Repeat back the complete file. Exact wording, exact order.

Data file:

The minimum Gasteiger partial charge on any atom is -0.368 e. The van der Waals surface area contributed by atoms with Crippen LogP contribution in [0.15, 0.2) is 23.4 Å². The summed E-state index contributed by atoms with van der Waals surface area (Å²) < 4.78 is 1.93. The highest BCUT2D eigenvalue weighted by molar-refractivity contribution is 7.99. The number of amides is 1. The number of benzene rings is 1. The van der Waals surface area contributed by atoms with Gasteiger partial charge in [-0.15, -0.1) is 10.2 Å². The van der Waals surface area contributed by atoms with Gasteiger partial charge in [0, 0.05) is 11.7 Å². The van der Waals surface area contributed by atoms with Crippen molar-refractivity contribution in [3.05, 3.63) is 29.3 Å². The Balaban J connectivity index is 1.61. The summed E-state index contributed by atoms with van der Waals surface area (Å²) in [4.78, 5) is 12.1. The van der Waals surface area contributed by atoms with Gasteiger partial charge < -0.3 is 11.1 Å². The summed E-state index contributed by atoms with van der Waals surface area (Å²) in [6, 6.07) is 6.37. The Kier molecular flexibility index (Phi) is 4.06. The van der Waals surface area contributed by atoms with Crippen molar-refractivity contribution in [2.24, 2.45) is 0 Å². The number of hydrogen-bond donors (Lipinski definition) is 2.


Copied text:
The minimum Gasteiger partial charge on any atom is -0.368 e. The van der Waals surface area contributed by atoms with Crippen LogP contribution in [0.15, 0.2) is 23.4 Å². The summed E-state index contributed by atoms with van der Waals surface area (Å²) < 4.78 is 1.93. The highest BCUT2D eigenvalue weighted by molar-refractivity contribution is 7.99. The number of amides is 1. The number of benzene rings is 1. The van der Waals surface area contributed by atoms with Gasteiger partial charge in [-0.15, -0.1) is 10.2 Å². The van der Waals surface area contributed by atoms with Gasteiger partial charge in [0, 0.05) is 11.7 Å². The van der Waals surface area contributed by atoms with Crippen molar-refractivity contribution in [3.05, 3.63) is 29.3 Å². The Balaban J connectivity index is 1.61. The summed E-state index contributed by atoms with van der Waals surface area (Å²) in [4.78, 5) is 12.1. The van der Waals surface area contributed by atoms with Gasteiger partial charge < -0.3 is 11.1 Å². The summed E-state index contributed by atoms with van der Waals surface area (Å²) in [6, 6.07) is 6.37. The Kier molecular flexibility index (Phi) is 4.06. The van der Waals surface area contributed by atoms with Crippen molar-refractivity contribution in [2.24, 2.45) is 0 Å². The number of hydrogen-bond donors (Lipinski definition) is 2.